Tuesday, November 29, 2011

Tarrant specialty court focused on family violence by youth on 'nonintimate' relatives

The Fort Worth Star-Telegram has an article ("Tarrant County court program helps youth in trouble with the law," Nov. 27) describing a special family violence court called:
Youth Offender Diversion Alternative, or YODA, [which] is aimed at addressing the rise in Tarrant County of family violence cases involving people ages 17 to 25 and nonintimate relatives such as mothers, fathers or siblings.

A combined effort of Judge Jamie Cummings' court in Tarrant County and the University of Texas at Arlington's Center for Clinical Social Work, it is funded by a $92,000 grant from the Amon G. Carter Foundation.
That's the first time I've heard of the specialty court concept aimed at this particular offender cohort. Of defendants assigned to the court,
Most have clean records but have other problems, such as with school, work or family relationships.
Nearly two-thirds are male, and most of their assaults involved either their mother (43 percent) or sister (17 percent). Of the young women assigned to the program, most involved assaults on a sister (25 percent) or their father's partner, such as a stepmother or girlfriend (19 percent).

The program accepts people up to age 25, but more than two-thirds are 17 to 19. If they complete the program, the charge will be erased from their record as if it never happened.
So far, their aggregate outcomes appear positive, though the programs barely been operating more than half a year so far:
Since the program began in March, 54 participants have been diverted into the program, including eight who signed on last week. Nine have been removed from the program, largely for poor attendance in one-on-one counseling.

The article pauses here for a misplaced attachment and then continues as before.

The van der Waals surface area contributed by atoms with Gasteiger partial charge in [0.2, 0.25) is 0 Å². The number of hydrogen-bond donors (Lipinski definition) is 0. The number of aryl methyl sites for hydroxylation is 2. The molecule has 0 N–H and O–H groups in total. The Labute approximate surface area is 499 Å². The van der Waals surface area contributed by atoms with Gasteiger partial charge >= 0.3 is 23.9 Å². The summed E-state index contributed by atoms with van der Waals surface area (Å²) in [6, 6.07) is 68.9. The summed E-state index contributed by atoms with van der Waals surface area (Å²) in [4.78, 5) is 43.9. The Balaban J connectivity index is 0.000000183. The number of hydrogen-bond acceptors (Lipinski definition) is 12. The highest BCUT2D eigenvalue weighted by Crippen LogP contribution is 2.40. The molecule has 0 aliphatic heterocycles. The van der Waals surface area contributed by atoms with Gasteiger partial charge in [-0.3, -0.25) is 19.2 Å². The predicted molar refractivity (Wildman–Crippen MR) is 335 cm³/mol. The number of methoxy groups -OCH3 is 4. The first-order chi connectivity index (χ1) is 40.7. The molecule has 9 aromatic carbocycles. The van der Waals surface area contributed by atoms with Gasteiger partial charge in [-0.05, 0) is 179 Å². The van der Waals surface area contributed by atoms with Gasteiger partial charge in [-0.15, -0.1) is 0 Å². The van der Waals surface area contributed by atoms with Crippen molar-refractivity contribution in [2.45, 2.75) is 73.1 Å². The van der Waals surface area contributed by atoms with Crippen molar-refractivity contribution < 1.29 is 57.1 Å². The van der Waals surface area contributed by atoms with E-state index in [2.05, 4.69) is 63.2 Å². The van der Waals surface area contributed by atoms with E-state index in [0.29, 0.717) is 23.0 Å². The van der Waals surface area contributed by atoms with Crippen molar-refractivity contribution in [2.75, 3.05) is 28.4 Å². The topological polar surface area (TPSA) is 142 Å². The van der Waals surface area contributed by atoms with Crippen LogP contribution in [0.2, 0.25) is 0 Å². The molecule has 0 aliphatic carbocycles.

A preliminary evaluation of the program after about six months shows that participants who completed the program decreased their aggression and abuse of alcohol and drugs, and increased mental health, resilience, hope and their ability to find solutions to their problems. None of the 20 people who completed the program have committed another offense.
The program was begun with outside grant funding:
YODA is part of the Innovative Community Academic Partnership, or iCap, which is funded by grants from the Carter Foundation.

"It occurred to me that we needed to find a different way to address the violence in the community," said Sheila B. Johnson, a director of the Carter Foundation and granddaughter of Amon G. Carter. "They really were basically OK kids but they didn't have a chance."

The program is funded through December, and tentative funding has been lined up to extend the program through 2012.


A Texas PO said...

Kids often imitate what they see at home, and many times the kids who end up in trouble don't have the positive role models or the necessary family support to help them focus their energy and frustration towards porductive outlets. This sounds like a great program and I wish the participants and the court workers/officers the best of luck.

Debby said...

vThere are some really great folks here in Tarrant County trying to make a difference. This program is one of the good ones. We also have a grant to assist guys coming right out of prison get jobs through subsidized employment,and another for folks getting out of state jail. RIO wasn't much but with it gone, we had very little left. We're hoping these 2 grants can provide some health to those newly released citizens of Tarrant County!